Early rhizosphere microbiome composition is related to the growth and Zn uptake of willows introduced to a former landfill

Terrence H. Bell, Benoît Cloutier-Hurteau, Fahad Al-Otaibi, Marie Claude Turmel, Etienne Yergeau, François Courchesne, Marc St-Arnaud

Research output: Contribution to journalArticlepeer-review

37 Scopus citations

Abstract

Although plants introduced for site restoration are pre-selected for specific traits (e.g. trace element bioaccumulation, rapid growth in poor soils), the in situ success of these plants likely depends on the recruitment of appropriate rhizosphere microorganisms from their new environment. We introduced three willow (Salix spp.) cultivars to a contaminated landfill, and performed soil chemical analyses, plant measurements, and Ion Torrent sequencing of rhizospheric fungal and bacterial communities at 4 and 16 months post-planting. The abundance of certain dominant fungi was linked to willow accumulation of Zn, the most abundant trace element at the site. Interestingly, total Zn accumulation was better explained by fungal community structure 4 months post-planting than 16 months post-planting, suggesting that initial microbial recruitment may be critical. In addition, when the putative ectomycorrhizal fungi Sphaerosporella brunnea and Inocybe sp. dominated the rhizosphere 4 months post-planting, Zn accumulation efficiency was negatively correlated with fungal diversity. Although field studies such as this rely on correlation, these results suggest that the soil microbiome may have the greatest impact on plant function during the early stages of growth, and that plant-fungus specificity may be essential.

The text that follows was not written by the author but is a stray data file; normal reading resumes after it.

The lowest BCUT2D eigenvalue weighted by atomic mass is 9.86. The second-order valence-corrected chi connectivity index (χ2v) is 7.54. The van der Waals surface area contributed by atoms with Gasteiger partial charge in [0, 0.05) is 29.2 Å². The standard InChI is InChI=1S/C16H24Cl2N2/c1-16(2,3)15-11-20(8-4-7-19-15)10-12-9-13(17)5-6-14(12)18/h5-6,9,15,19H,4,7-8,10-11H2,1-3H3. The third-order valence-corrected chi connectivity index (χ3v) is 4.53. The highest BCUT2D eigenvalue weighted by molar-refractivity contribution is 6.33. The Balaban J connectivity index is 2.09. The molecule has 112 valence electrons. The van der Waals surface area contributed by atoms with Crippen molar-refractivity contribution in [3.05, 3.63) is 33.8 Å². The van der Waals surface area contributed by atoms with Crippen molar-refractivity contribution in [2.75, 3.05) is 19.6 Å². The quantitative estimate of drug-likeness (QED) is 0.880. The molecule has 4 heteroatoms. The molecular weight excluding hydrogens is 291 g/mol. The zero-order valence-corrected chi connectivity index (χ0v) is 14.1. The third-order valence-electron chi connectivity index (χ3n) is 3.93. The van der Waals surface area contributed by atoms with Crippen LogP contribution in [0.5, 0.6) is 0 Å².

Original languageEnglish (US)
Pages (from-to)3025-3038
Number of pages14
JournalEnvironmental microbiology
Volume17
Issue number8
DOIs
StatePublished - Aug 1 2015

All Science Journal Classification (ASJC) codes

  • Microbiology
  • Ecology, Evolution, Behavior and Systematics

Fingerprint Dive into the research topics of 'Early rhizosphere microbiome composition is related to the growth and Zn uptake of willows introduced to a former landfill'. Together they form a unique fingerprint.

Cite this